Carly Telford, Chris O’Bray & Raechel Fisher. Photo by Laura-Kate Dymond.
Irrelephant Productions takes us into the mouth of the sea lion for 55 minutes of absurd sketch comedy, peppered with drag performance and social satire in the wacky, surreal Swallowed Whole, written and directed by Rachel Perry, and running at the Helen Gardiner Phelan Playhouse.
Sketch comedy trio Chris O’Bray, Raechel Fisher and Carly Telford take us through a series of comedic, sometimes bizarre, scenarios: a cooking show for poor people, hosted by O’Bray in old lady drag; and a pair of entitled, dick-obsessed slackers (Fisher and Telford in drag) get broromantic to the tune of You Don’t Bring Me Flowers—returning later with O’Bray in a three-man boy band. There’s the misadventures of Calvin (O’Bray), who finds himself trapped in the oddest places—and his pissed of (recent) ex (Fisher), Olive Garden manager (Fisher), and even his mom (Telford) and dad (Fisher) refuse to help. And then there’s the Ouija Board Dating Game, where bachelorette Demi (Fisher) poses a series of compatibility questions to three dead celebrity bachelors (Telford, O’Bray and a surprise guest).
Shouts to the cast for going all-out in their commitment to character and outrageous antics. Telford and Fisher are especially funny as the two slacker bros; and O’Bray’s cooking lady is something of a low-rent Julia Child. And nice work from the trio on the boy band harmonies!
It’s a mad, mad work of bizarre wacky times. And you can wash it all down with a Dougie Ford Buck a Beer beer while you bop your head to the music and marvel at humanity’s endless quirks.
Swallowed Whole continues at the Helen Gardiner Phelan Playhouse for two more performances: July 13 at 6:45 and July 14 at 8:00; check the show page for advance tickets.
Set mostly in 1914 Cape Breton, Tainted Justice criss-crosses time and space, taking us through memory and past events to such varied places as the Klondike and Winnipeg in the years leading up to 1914. Estranged from her mother Tena (Katherine Anne Fairfoul) and uncle Bill (Rob Candy), Pearl (Jess L. Callaghan) returns home to Cape Breton looking for answers. Haunted by the events surrounding her innkeeper father Ben’s (Dennis Mockler) death, Pearl is determined to learn the truth—especially regarding evidence brought to light during the subsequent trial against the inn’s American guest Frank (Chris O’Bray), who was defended by Pearl’s cousin Jim (Andrew Batten), a local celebrity lawyer. Frank was found guilty and executed. What was the nature of her mother’s relationship with the accused? And who was really responsible for her father’s death?
Through a series of conversations, moments and witness stand testimony, we learn that Frank wasn’t a stranger to Bill or Tena when he arrived in Cape Breton. But there are conflicting accounts of when and where they met him—and the coincidences of Frank just happening to meet up with them in various locations across the U.S. and Canada are dubious to say the least. As the story unfolds, we see a seedy, dark underbelly emerge among this close-knit family in this quiet town—revealing hidden suspicions, and hinting at forbidden relationships and dangerous desires. Only Jim’s quiet, sweet wife Maudie (Peta Mary Bailey) and the calm, steady Crown prosecutor Hearn (Rob McMullan) seem to be immune from the dark influences of lust and family loyalty at all costs.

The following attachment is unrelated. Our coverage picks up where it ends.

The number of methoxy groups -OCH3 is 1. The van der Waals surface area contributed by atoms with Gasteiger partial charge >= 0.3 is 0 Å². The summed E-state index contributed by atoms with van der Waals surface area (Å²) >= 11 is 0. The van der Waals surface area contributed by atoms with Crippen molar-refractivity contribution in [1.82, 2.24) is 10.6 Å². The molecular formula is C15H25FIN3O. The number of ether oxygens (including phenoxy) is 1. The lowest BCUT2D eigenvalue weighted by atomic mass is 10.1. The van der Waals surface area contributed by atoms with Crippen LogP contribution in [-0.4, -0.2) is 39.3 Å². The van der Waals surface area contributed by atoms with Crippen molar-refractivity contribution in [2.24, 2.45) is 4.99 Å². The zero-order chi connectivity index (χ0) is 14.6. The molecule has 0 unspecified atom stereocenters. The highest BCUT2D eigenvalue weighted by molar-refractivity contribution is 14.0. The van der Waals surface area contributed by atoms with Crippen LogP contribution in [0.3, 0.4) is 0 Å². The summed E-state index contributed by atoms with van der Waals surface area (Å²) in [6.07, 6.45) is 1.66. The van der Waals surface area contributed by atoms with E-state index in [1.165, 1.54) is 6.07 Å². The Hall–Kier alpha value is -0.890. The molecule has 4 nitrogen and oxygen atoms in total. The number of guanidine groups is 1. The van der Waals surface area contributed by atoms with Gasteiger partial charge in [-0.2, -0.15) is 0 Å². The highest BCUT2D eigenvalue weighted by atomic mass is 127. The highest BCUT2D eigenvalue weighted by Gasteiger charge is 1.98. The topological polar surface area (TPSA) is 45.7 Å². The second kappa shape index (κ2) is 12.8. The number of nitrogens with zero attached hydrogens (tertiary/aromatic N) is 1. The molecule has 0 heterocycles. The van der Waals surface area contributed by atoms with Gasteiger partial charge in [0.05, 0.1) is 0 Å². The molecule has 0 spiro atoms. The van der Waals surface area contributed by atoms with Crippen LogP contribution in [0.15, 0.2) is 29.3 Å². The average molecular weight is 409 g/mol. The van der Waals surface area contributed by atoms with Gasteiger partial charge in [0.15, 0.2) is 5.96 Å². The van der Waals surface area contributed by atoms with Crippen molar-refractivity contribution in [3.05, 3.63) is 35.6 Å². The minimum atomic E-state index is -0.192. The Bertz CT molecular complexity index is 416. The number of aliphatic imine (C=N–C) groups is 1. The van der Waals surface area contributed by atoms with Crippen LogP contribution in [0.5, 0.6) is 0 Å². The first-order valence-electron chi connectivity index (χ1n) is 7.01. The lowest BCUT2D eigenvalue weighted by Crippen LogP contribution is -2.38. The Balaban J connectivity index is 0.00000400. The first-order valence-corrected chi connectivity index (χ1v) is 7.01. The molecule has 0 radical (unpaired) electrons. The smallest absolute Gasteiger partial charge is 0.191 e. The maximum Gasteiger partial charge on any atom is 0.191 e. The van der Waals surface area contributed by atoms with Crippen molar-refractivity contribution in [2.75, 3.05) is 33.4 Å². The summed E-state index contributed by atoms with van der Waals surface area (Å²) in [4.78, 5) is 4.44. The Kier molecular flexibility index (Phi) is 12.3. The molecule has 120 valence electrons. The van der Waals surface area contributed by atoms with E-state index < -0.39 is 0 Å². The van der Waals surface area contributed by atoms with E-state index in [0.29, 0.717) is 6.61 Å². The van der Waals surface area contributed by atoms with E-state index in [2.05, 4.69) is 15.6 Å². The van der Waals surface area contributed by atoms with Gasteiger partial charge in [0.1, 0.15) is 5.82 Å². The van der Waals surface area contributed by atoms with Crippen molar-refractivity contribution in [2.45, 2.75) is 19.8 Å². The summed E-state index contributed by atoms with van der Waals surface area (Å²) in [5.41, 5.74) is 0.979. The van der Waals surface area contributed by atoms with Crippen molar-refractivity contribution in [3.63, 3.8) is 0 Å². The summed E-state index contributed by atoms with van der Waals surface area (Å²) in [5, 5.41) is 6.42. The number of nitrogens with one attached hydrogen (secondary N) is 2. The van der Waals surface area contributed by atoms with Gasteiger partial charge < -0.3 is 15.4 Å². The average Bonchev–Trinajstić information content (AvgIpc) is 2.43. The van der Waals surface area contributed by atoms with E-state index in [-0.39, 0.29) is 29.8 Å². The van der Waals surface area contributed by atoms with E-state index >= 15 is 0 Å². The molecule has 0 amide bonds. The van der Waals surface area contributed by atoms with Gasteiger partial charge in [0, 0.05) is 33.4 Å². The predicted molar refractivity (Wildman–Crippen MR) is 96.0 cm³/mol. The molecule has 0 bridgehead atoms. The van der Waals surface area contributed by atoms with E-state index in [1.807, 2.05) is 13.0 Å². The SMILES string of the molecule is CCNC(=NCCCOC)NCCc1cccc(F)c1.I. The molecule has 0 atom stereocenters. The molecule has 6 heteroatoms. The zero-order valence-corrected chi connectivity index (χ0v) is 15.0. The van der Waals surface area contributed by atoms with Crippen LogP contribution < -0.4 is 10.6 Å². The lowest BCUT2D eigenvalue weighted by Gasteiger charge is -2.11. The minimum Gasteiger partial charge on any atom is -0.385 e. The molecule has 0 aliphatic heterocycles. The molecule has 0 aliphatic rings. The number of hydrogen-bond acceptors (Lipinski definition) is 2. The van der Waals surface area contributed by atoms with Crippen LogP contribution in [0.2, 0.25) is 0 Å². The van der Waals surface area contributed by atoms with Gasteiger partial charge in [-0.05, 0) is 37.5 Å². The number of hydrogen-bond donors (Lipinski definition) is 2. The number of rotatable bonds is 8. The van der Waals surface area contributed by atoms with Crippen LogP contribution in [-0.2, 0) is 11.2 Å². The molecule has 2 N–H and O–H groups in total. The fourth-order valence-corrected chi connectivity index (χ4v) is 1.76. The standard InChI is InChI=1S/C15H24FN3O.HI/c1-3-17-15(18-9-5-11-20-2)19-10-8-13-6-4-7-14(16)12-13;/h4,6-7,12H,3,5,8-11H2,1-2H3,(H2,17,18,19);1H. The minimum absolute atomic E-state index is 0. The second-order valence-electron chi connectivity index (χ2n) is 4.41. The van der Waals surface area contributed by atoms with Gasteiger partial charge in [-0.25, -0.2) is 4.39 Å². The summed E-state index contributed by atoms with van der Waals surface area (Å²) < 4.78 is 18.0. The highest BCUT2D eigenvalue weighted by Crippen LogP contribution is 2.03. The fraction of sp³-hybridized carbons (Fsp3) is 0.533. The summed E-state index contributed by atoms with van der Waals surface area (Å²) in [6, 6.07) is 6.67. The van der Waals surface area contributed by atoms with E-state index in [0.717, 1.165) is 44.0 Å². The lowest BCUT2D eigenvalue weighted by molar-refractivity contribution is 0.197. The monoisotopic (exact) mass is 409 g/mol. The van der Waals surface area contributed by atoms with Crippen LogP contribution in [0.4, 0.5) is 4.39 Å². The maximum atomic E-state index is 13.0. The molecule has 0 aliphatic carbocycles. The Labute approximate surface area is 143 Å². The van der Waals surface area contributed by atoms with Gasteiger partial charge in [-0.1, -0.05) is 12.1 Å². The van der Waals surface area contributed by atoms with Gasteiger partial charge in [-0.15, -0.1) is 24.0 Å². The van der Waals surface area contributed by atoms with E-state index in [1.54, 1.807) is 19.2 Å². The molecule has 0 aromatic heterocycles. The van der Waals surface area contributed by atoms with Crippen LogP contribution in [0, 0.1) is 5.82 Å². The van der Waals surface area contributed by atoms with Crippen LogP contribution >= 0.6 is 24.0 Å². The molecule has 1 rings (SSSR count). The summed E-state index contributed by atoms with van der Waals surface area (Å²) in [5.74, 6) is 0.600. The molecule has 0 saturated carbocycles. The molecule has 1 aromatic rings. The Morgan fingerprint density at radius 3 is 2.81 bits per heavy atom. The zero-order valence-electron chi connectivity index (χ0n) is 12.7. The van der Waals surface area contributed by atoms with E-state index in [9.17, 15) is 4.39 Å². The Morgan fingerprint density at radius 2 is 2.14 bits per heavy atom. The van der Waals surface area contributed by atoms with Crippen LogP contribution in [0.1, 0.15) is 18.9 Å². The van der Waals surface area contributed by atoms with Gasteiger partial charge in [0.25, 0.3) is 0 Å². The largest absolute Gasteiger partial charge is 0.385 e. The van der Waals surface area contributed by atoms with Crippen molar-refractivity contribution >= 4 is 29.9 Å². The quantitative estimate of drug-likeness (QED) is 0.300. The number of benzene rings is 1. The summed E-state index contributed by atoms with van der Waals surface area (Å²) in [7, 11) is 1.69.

This play has everything: greed, lust, murder, family secrets. And Shepherd and the cast do a great job weaving past and present, memory and dream, and complex relationships in this true Canadian crime drama. Stand-outs include Batten’s cocky but amiable Jim; a gifted defender and eloquent orator, Jim’s drinking habit and laissez-faire approach to life mask a deeply troubled soul. O’Bray does a lovely job, both charming us and keeping us guessing about Frank; a mercurial, cheeky and well-read man with a flair for storytelling, Frank is a teller of tall tales at best and a con man at worst. A drifter and opportunist with a non-violent criminal record and at least four wives back in the States, like Jim says, Frank’s not the kind of guy you’d want marrying your sister. But is he a murderer?
Fairfoul’s Tena is a seductive cypher, also keeping us on our toes. Intelligent and beautiful, Tena is an ambitious businesswoman whose deepest desires run beyond real estate. There’s an edgy desperate housewife vibe and a dark air mystery about her. Did she bewitch Frank into doing her bidding? And Candy’s Bill is a complex combination of affable generosity and raging jealousy. Bill clearly loves his sister Tena very much and would do anything for her, including introducing her to the man who would become her husband (the murdered innkeeper Ben). But what exactly is the nature of that relationship—and are those feelings mutual?
With shouts to the design team for their work on bringing the past and present worlds of this haunting period crime drama to life on the small Village Playhouse stage: Alexis Chubb (set), Livia Pravato-Fuchs (costume), Jamie Sample (lighting) and John Stuart Campbell (sound and music composition). And to director Shepherd for orchestrating the multiple interwoven scenes and relationships as the characters traverse time and place.
Tainted Justice continues at the Village Playhouse until March 24. Advance tickets available online or by calling 416-767-7702. In the meantime, be sure to check out the promo video on the show page, featuring director Victoria Shepherd.